Benjamin Franklin Papers

From Benjamin Franklin to Joseph Galloway, 25 April 1757

To Joseph Galloway

ALS: Yale University Library

N York, April 25. 1757

Dear Sir,

The List of Servants is come to hand.3 I suppose ’tis as compleat as it could at present be made, but it has many Blanks in it. I purpose to talk with my Lord upon it to day, as well as upon the Affair of the Indian Trade Bill, which I have always had much at heart; and shall let you know the Result.4

We are still waiting for my Lord’s Dispatches, and still uncertain when we shall have them. ’Tis an uneasy Situation; but we must have Patience.

A Fleet of Transports is forming here for the Expedition,5 and the Embargo continues. No fresh News from England; except that by a Vessel into New-England, which brings Papers to the 28th of February, it is said there is an Account that the Admirals were on board, but the Fleet not sail’d.6

With great Respect and Esteem I am, Dear Sir, Your affectionate humble Servant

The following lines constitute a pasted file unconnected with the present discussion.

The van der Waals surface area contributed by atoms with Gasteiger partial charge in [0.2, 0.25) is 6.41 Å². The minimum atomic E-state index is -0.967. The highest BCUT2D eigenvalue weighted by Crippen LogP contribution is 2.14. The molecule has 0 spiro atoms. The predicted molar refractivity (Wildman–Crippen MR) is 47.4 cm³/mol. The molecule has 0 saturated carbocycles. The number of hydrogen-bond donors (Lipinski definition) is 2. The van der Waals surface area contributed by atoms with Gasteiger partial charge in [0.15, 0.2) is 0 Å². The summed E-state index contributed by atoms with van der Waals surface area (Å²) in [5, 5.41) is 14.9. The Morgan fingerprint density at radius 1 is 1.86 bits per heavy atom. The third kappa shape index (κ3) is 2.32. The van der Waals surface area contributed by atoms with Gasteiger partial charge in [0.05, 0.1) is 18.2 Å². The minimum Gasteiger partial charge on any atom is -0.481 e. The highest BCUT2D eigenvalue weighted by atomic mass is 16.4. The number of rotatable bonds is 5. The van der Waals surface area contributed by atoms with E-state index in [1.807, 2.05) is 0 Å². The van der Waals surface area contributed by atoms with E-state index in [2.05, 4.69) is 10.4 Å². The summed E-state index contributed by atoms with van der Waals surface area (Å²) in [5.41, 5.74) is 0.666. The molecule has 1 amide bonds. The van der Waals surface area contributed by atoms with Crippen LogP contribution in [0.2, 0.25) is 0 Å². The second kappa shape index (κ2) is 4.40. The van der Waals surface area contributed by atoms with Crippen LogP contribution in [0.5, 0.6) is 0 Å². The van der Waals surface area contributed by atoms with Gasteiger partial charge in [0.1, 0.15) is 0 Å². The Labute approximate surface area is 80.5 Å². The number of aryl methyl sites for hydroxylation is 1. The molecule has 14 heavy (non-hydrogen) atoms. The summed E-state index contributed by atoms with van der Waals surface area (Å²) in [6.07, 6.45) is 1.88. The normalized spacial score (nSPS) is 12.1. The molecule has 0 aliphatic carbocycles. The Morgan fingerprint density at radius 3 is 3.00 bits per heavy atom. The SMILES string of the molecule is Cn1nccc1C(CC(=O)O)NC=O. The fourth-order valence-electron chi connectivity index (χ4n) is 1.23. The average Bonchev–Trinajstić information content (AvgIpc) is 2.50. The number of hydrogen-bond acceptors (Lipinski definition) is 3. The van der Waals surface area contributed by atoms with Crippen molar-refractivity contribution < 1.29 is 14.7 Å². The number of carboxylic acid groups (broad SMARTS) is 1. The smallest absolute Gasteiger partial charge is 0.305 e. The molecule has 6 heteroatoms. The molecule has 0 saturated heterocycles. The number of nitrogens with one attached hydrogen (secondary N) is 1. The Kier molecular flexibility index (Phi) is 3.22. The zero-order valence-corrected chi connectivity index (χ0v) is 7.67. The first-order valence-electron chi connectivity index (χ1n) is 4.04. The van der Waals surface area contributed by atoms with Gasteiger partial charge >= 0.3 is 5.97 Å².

B Franklin

Mr. Galloway

Endorsed: April 25. 1757 B. Franklin’s Letter

[Note numbering follows the Franklin Papers source.]

3The list is among Lord Loudoun’s papers; see below, p. 224–8, for it and BF’s conferences with Loudoun on compensations for indentured servants enlisted in the army.

4See above, p. 175. Though BF conferred with the general on the 25th, Loudoun did not record any conversation about the trade bill.

5By the end of April Loudoun had gathered 30 transports to carry his troops to Halifax where he intended to join Admiral Francis Holburne for an attack on Louisbourg. Pargellis, Lord Loudoun, pp. 236–7.

6Holburne’s fleet sailed from Spithead on February 17, left Ireland May 8, and arrived in Halifax July 9. Ibid. Garbled news of the first of these events had reached Cape Ann, was relayed to Boston, and appeared in the N.-Y. Mercury, May 2, 1757.

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